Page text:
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DPRG: Re:

Subject: DPRG: Re:
From: Ralph Tenny rten at metronet.com
Date: Mon Nov 22 15:21:08 CST 1999

Please note: The statement "MUCH lower ON resistance" relative to
P-channel MOSFETs is very true. However, compare these specs:
	Sampling from the International Rectifier summary sheet:
		N-Channel IRF7601  0.035 ohms, 4.6 Amps @ 70 deg. C
		P-Channel IRF7604  0.09  ohms, 2.9 Amps @ 70 deg. C
These two parts are "logic level" (direct drive from standard logic) and
are surface-mount devices. There may be some requirement of a minimum
amount of copper on the board for heat sinking.

		N-Channel IRFU3303 0.031 ohms, 33 Amps @ 70 deg. C
		P-Channel IRFU5305 0.065 ohms, 28 Amps @ 70 deg. C

These are through-hole parts requiring heat sinks for this level of power.

Since I'm concentrating on surface-mount parts, I didn't print out the
entire summary sheet. Go to www.irf.com to get the whole thing. To
actually buy parts, compare specs in catalogs to see which parts are
actually stocked somewhere.

Bottom line: the listed parts don't really have high ON resistance, even
in the P-Channel versions!
Ralph

 

On Tue, 23 Nov 1999, Larry Kerns wrote:

> I might also add that the N-channel MOSFETs have a MUCH lower "on" resistance
> than a comparable P-channel device thus causing the P-channel device to dissipate
> MUCH more power and thus heat.  To buy a comparable P-channel device with lower
> "on" resistance is what costs all of the money.
> 
> Larry Kerns
> ==================================================
> 
> Jim Brown wrote:
> 
> > At 11:24 AM 11/19/99 -0000, you wrote:
> > >   DEAR SIR,                A THIRD YEAR STUDENT AT EAST LONDON
> > >UNIVERSITY,CURRENTLY RESERCHING  CLASS D AUDIO AMPS.I WOULD BE GRATEFULL IF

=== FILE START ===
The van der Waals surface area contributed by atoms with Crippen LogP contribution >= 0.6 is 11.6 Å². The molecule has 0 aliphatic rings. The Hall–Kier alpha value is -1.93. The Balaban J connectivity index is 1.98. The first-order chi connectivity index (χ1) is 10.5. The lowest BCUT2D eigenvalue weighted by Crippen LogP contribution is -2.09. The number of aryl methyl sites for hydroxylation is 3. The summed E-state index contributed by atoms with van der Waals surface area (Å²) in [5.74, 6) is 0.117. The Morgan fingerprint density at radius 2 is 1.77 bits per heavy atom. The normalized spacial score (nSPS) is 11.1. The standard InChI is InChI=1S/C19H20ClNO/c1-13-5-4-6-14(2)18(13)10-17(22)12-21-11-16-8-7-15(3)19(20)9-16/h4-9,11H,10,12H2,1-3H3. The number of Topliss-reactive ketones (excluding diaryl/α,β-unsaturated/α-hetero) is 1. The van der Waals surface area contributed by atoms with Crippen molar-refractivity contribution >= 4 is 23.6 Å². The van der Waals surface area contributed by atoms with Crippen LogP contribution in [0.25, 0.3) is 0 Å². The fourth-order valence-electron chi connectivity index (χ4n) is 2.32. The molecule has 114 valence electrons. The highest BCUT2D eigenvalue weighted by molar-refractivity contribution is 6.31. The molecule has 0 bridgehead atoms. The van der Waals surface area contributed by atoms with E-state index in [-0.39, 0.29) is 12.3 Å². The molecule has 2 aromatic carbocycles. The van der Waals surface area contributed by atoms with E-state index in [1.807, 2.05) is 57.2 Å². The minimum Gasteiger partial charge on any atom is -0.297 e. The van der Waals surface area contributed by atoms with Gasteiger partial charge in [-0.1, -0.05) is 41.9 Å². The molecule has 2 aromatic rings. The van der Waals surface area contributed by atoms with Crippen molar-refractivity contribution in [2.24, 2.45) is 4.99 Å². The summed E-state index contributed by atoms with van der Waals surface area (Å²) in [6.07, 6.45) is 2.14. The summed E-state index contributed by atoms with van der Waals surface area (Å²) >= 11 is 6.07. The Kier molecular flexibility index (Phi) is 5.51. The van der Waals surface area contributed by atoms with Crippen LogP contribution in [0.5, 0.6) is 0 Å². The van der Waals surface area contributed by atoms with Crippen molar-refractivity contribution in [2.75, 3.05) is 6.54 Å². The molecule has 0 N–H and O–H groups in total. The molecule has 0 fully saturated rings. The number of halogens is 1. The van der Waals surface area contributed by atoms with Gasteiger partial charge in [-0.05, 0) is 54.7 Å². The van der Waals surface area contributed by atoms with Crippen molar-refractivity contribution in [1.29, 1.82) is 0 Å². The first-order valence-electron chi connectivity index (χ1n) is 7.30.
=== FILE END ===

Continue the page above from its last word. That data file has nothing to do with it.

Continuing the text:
> > >YOU COULD ENLIGHTEN ME ON THE  FOLLOWING: 1.WHAT IS THE RATIONALE BEHIND
> > >N-CHANNEL ONLY  H-BRIDGES,AND COMPLEMENTARY H-BRIDGES/ 2.WHAT DRIVE
> > >CIRCUTERY WOULD YOU RECOMMEND BETWEEN  MODULATOR,(GENERATING PWM PULSE),AND
> > >H-BRIDGE? I LOOK FOWARD TO HEARING FROM YOU.
> > >MIKE
> >
> > N-Channel mosfets are very cheap like $0.39 cents, while P-Channel mosfets
> > are very expensive like a few dollars.  If you can use all N-Channel mosfets
> > you might save yourself some cash especially if you plan on making a bunch of
> > them.  The way it works is to overcome the breakdown voltage of the N-Channel
> > gate by doubling the voltage (ok, more like 7v or 10v higher).  If you
> > already have the higher voltage supplied, it might make sense to go with all
> > N-Channels on your h-bridge, but if you have to add a voltage doubling
> > circuit, then you might as well just buy P-Channel mosfets.  The pulse
> > generating circuit could be done a number of ways.  Egads, you could use
> > a 555 timer (but don't tell anyone I recommended that), or if you're already
> > hooked to a microcontroller, have software spit out a PWM signal (my
> > prefrence), or you could use some sort of pwm timing chip, some people
> > even just use a EPROM programmed with about 16 different pulse widths and
> > send them to the h-bridge.  However, unless you just need the kind of
> > amperage a mosfet can supply (like 50amps) and if you really only need
> > at most 2-3 amps go with a canned h-bridge circuit like the L298 or
> > the LMD18200.  These can drive motors up to about the size of a coke can
> > which fits most needs.  It's much easier and cheaper than designing your
> > own circuit.
> >
> > Here's some web pages I hope will help:
> >         http://www.dprg.org/hbridge.html
> >         http://www.dprg.org/l298.html
> >         http://www.dprg.org/hbridge_theory.html
> >
> > - - ____ - - - - - - ___ - - - - - - - - - - - - - - - - - - - - - - - - - -
> >     \/\_\@  ____    /  /\ __  ___          ___    http://www.dprg.org
> >     / / /\ / / /\  /--/ //\_\/\_/\ /\/\/\ /\_/\  brownjim at airmail.net
> > /__/ / / // / / / /__/ // / /__/ //_/_/ // // /  (972)495-3821
> > \__\/  \/ \/\/\/  \__\/ \/  \__\/ \_\_\/ \/ \/ james_121 at yahoo.com
> > jim_brown at bigfoot.com jbrown at dprg.org http://www.cyberramp.net/~jbrown
> > Cole's Law:  Thinly Shreaded Cabbage
> 
> 
> 

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